[This is the first in a series of live blogs done in class for Visual Research Methods (hence the category), where we are assigned a reading from the week to write rapidly about, and ideally, in a manner that is open to a scholarly audience but which doesn’t hold a PhD as a prerequisite for being interesting or comprehensible. The essay that I worked with for today was Nicholas Mirzoeff’s “The Sea and the Land: Biopower and Visuality from Slavery to Katrina”]
Mirzoeff’s essay takes representations of the sea in 19th century painting and in modern cinema as his visual object in this article. Specifically, he’s looking at Joseph Turner’s painting Slavers Throwing Overboard the Dead and the Dying, Typhon Coming On (1840) and Spike Lee’s film “When the Levees Broke: A Requiem in Four Acts” (2006.) The author uses a variety of academic approaches, including art history and cultural studies, in order to talk about the two objects. He begins from a Foucaultian theoretical perspective joined with historical research focused on ownership of the sea and the Trans-Atlantic slave trade. The writing is theoretical in form, but Mirzoeff is very clear when he makes references to complex theoretical concepts and he does a good job of giving them contextual explanations within the body of the article.
Through his starting point of marine biopower, Mirzoeff notes the manner in which the Trans-Atlantic slave trade was crystallized by early concepts of imperial ownership over large expanses of water, which became naturalized as the commons of imperial England. Specifically Mirzoeff is interested in how the sea was rendered into representation through discourses of ownership and ideas of “the natural”– where the sea started out as res nullius, or representationally formless (form of the natural), and then later became naturalized as the property of the state. Mirzoeff uses Turner’s painting as a way of showing this in how traditional England started to think differently about capital and slavery in the late 19th century due to ideas about the sea– and he then uses these images as a cross-over for talking about Lee’s film.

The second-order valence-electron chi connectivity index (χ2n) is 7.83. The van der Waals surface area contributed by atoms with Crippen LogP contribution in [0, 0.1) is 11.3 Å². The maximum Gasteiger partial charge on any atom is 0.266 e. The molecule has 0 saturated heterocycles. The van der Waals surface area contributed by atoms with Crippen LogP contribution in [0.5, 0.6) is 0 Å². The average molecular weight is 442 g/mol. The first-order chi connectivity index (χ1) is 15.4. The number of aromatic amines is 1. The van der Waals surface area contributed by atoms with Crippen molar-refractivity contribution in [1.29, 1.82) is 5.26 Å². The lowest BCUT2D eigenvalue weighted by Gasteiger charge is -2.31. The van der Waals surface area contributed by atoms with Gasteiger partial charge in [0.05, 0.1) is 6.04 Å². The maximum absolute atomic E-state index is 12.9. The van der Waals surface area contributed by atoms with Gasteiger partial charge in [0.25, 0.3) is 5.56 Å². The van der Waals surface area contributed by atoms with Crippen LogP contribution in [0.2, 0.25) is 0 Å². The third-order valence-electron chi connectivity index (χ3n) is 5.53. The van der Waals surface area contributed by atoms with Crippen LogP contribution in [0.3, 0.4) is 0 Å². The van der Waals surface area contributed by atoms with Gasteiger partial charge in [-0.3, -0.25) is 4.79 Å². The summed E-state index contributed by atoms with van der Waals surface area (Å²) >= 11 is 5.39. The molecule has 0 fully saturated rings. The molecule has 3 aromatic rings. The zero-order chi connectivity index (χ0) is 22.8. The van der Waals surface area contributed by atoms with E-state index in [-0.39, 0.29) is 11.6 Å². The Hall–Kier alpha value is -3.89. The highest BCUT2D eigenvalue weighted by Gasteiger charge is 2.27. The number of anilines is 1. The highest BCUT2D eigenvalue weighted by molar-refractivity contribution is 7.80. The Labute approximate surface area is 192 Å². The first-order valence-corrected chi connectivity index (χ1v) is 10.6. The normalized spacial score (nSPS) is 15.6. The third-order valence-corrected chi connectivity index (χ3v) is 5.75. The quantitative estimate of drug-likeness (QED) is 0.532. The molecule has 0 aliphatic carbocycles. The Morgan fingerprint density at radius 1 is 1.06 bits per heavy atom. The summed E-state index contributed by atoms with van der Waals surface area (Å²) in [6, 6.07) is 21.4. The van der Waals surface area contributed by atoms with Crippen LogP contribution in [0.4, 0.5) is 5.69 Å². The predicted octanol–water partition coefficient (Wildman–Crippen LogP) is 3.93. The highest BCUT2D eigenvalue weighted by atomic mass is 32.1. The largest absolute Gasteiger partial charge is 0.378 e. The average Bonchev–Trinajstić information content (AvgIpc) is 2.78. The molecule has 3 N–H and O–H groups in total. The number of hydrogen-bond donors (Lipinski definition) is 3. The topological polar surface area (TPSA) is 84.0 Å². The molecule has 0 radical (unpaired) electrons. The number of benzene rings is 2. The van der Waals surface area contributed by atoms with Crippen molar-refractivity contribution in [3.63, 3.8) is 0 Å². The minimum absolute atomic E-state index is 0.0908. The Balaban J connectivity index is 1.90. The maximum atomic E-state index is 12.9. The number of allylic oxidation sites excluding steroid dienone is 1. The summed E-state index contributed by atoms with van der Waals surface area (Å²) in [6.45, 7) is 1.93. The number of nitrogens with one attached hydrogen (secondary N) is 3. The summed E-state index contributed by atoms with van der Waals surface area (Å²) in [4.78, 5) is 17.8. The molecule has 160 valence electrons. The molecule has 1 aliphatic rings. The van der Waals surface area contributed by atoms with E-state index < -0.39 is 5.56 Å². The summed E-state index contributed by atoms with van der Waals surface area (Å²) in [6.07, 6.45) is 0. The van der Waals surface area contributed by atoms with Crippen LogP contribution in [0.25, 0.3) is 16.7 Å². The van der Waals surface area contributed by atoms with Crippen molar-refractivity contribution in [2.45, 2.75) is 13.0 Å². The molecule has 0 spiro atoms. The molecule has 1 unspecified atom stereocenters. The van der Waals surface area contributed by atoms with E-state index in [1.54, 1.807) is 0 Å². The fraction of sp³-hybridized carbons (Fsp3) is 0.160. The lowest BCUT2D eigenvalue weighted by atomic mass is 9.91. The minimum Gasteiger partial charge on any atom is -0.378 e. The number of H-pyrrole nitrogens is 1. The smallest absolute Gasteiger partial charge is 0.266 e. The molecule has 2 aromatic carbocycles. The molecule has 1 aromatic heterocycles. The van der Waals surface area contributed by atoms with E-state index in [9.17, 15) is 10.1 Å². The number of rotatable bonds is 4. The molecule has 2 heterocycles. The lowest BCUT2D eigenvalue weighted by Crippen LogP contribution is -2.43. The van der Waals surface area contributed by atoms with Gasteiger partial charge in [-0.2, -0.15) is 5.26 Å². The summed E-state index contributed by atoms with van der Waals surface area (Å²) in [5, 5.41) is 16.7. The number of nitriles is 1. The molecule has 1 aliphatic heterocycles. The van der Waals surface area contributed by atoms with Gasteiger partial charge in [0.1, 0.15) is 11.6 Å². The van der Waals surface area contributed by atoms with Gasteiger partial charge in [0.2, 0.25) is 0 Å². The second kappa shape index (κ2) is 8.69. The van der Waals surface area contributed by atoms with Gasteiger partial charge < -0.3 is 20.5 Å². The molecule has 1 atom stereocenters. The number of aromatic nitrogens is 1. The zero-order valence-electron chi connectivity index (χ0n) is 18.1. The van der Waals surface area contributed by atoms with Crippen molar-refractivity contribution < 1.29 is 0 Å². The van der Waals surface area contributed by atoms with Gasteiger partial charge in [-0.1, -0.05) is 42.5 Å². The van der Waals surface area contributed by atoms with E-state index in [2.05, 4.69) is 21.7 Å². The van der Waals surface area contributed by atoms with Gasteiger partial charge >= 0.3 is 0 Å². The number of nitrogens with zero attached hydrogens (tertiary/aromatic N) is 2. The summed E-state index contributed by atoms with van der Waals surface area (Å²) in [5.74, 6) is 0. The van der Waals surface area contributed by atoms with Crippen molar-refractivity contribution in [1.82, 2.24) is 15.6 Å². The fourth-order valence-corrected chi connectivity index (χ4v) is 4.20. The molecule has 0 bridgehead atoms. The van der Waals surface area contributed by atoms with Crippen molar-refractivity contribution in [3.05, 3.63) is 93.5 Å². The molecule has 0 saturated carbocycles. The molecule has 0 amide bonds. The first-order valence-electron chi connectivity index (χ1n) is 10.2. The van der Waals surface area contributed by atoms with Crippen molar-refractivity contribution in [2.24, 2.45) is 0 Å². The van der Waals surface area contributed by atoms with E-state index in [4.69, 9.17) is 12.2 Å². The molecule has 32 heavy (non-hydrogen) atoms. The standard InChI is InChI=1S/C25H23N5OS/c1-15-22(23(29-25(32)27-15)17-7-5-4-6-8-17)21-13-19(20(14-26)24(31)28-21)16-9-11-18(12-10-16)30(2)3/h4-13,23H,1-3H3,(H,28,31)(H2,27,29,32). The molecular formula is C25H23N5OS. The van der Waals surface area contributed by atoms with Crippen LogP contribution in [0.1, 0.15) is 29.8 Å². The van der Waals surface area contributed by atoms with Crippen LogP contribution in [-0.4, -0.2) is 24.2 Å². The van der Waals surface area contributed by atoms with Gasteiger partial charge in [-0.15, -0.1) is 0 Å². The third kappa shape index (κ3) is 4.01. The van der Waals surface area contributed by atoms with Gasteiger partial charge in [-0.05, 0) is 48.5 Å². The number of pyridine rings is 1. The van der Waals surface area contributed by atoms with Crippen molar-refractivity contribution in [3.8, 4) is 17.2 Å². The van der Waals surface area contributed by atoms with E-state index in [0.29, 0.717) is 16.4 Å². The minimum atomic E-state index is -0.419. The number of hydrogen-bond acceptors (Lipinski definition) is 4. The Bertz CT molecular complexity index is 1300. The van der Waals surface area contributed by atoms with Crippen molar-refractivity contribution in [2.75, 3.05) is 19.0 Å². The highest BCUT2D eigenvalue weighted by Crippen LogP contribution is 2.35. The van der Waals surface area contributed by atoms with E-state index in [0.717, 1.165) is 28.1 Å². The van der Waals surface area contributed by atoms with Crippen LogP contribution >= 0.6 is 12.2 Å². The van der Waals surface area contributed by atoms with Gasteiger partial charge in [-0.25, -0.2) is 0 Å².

The Turner painting he is most interested in is based on a real slave ship named the Zong, which was trapped in a hurricane. In order to keep it from foundering, the captain of the ship ordered his crew to throw overboard all of its “cargo”, which included 132 African slaves. The ship then later filed an insurance claim of “cargo loss” upon returning to port. The perspective of the painting is important because it deliberately immerses the spectator into the waves of a tumultuous ocean as the ship recedes into the distance. This is what Mirzoeff is terming “visual immersion” in this essay.
Lee’s film, according to Mirzoeff also uses this technique, where long takes of the destruction of the lower wards of New Orleans stretch for significant expanses of time unaccompanied by any auditory commentary. Similar to Turner’s painting, the idea is to literally put the viewer in the water through the medium of film. Mirzoeff then very cleverly links images of the water to other forms of destruction, such as the market crash– frequently described as ‘a sea of debt.’ The article is in part so effective because Mirzoeff never loses sight of the relationship of the sea (the multitude) throughout the entirety of his analysis– he does this all while juxtaposing this dialogue with images of Katrina victims huddled in their attics trying to wait out the rising of the gulf, which, as he points out, is highly reminiscent as an image-memory of slaves moving across the middle passage.
Mirzoeff then returns to images and concepts of biopower when he talks about the aftermath of Katrina through Lee’s film, whereupon the port of Louisiana was moved further inland from New Orleans (which, significantly, has strong unionized black labor) and north to the new Port of South Louisiana– where large powerful multinational corporations wait to draw profit from the sea. The reader can’t help but be reminded by Naomi Klein’s theory of The Shock Doctrine.
Part of the suggestion (which Mirzoeff draws from Spike Lee), is that though professional opinion might suggest that the Levees were not deliberately blown, they might as well have been. Here biopolitics manifests as the need to kill and destroy life in order to remake life– or rather capital. If there is any confusion with regards to what Mirzoeff intends by this, he he clarifies it with a brilliant passage near the end of the essay, where he once again connects the argument to representations of water in the aftermath of Katrina:
“The government Minerals Management Service report found more than 100 accidents leading to a total of 743,400 gallons of oil spilled throughout the Gulf region during Hurricane Katrina and Rita. To put that in perspective, 100,00 gallons is classified as a ‘major spill’ and this quantity amounts to half that of the Exxon Valdez disaster. Crude oil is toxic and burns the skin. The spills resulted from the failure of the oil companies to withdraw their tankers efficiently despite the long-range forecasting of the storm. Nonetheless, it was the impoverished mostly African-American urban population who were castigated for failing to evacuate, not the all but invisible refining companies (Mirzoeff 145.)”
Again, the passage draws attention to an organization of the sensory field in connection with water, where water functions as a force of nature– but that it “behaves” differently, “of its own accord”, depending on how the capital of the state views the capital of one’s body.